We are continuing our series on “Is becoming a virtual assistant right for you?” by answering some questions. Today we answer the last question in our series, “What Skills Do You Need to Become a Virtual Assistant?”
Before we dive into today’s topic, I’d like to mention that, in November, I did an entire series on the skills needed for different virtual assistant niches beginning with Podcast Virtual Assistant with Jenn Uren and Kelly VanHoveIn.. I would highly recommend checking out that series. I think those would be super helpful for you.
Today, we’re going to discuss some skills that are relevant to all virtual assistants. The first of those would be communication skills.
Most of your business will be conducted via email, phone, and videoconferencing. A virtual assistant will need to have strong communication skills. This includes communicating with your client and anyone else you work with on their behalf, such as other virtual assistants or potential new clients.
As a virtual assistant, you will need to have strong communication skills. This includes communicating with your client and anyone else you work with on their behalf, such as other virtual assistants or potential clients. Communication is going to be an important skill for you to develop. You will need to be able to write and speak effectively and confidently. Over time, you can grow in this area as you nurture that skill. You can take courses on copywriting, read books about communicating more effectively and practice your skills in various situations. This is a definite need for this industry.
A second tip is time management. Time management is something that we never really perfect, but it’s something that we can always improve upon. But it will be of utmost importance that you know how to manage your time as a virtual assistant. To succeed in this industry, you must be able to manage your time and balance the many things that will be on your plate as a virtual assistant.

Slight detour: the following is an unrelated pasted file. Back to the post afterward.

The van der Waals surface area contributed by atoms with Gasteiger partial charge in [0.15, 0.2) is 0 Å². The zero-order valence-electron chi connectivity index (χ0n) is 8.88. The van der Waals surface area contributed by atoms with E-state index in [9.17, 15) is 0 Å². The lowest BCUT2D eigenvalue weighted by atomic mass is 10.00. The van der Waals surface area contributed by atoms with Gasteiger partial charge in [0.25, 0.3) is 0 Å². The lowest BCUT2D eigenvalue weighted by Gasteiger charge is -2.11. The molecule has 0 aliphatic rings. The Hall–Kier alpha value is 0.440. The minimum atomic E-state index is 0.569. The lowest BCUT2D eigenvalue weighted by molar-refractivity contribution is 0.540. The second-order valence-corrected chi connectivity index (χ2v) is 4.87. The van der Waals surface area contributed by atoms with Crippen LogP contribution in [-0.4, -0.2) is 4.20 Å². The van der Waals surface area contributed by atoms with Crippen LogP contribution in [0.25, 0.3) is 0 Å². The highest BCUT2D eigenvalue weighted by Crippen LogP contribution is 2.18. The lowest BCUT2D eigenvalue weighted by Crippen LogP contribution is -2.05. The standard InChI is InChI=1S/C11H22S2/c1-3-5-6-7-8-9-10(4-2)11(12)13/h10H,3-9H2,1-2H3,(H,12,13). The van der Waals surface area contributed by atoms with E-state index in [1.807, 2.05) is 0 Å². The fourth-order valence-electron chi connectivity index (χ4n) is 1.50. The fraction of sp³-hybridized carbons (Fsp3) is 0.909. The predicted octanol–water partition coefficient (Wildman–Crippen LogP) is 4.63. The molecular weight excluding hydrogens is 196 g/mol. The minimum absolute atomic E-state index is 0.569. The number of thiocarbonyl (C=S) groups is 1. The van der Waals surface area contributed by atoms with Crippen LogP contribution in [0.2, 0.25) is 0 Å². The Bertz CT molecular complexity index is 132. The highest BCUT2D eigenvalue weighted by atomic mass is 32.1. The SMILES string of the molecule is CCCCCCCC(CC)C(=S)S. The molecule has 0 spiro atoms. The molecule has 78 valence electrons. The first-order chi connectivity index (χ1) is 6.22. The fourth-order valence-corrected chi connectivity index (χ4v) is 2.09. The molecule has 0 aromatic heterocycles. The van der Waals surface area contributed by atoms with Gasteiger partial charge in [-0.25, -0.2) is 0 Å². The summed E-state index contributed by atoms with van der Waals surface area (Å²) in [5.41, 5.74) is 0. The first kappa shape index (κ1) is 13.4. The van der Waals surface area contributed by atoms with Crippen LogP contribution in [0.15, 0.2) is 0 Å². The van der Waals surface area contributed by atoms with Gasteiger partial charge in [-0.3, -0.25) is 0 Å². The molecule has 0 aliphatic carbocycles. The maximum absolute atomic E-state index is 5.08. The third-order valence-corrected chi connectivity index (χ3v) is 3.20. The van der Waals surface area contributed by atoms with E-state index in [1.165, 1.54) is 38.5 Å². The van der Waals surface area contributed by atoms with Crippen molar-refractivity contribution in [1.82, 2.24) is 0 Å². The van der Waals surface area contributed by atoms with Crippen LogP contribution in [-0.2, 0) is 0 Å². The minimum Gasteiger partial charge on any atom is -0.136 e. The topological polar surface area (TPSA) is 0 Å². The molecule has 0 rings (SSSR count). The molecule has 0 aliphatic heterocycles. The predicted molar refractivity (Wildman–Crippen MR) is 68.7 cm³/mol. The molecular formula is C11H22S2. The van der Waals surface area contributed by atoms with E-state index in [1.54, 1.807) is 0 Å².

Having all of the answers up front is unnecessary, but it helps to be willing to learn as you go. You can learn many things along the way, regardless of your skill level at the start.
And the third important area is organization. This has many different aspects, and you will need to know how to organize your work, how to organize your business itself, and client management. You will want to find a good work-life balance. Keep in mind that this is also a skill that can be developed and improved with time and practice.
When I started my business fifteen years ago, I was not as organized as I am now. Over the years, I have learned how to implement different tools, resources, and ideas that have helped me become more organized. In my business, I have implemented systems that allow me to be more productive by staying on task and tracking what needs to be done.
There are several different episodes on The Virtual Assistant podcast about systems because I believe that they are an organizational element of your business that can help you make it more successful and streamline your business. As I say, systems have been “a saving grace” in my business. Let’s face it, we often fail to remember everything. But if you have a system by which to follow, it will help you remember things you might otherwise forget.
Finally, as you know, there are probably numerous, maybe even an endless list of skills I could share with you that are needed to become a successful virtual assistant. However, it will vary from nation to nation based on what you are offering your services. Therefore, above all, be willing to learn new skills.
If you have listened to any number of my podcast, you have heard me say this before: “I believe that you should continuously be learning.” Being a VA is a lot like being a teacher; you need to continue your education and add to your skills and knowledge. This will help you expand your knowledge and better serve your clients.
In addition, I believe that adding to your skill set and willingness to offer new services will help you gain more clients.
Having the skills we’ve discussed- communication, time management, and organization- and a willingness to go the extra mile and learn something new is important. In my business, I often learn new programs or skills in order to serve my clients. And it has always paid off because I have then been able to offer that service to other clients and increase my income by offering additional services. So, always be willing to learn.
This completes our series on “Is becoming a virtual assistant right for you?” I hope this information has been helpful and led you to decide whether becoming a virtual assistant is right for you. If you are interested, I invite you to visit the Virtual Assistant Advantage website at virtualassistantadvantage.com, where you can learn more about my Become a Virtual Assistant course. Many of the women who have completed the course have been practicing their business for years as a result.
I’ll return next week with a new series to help you build the successful virtual assistant business you deserve.
If you have any questions, please feel free to contact me. I am always happy to help.
Thanks for dropping by!
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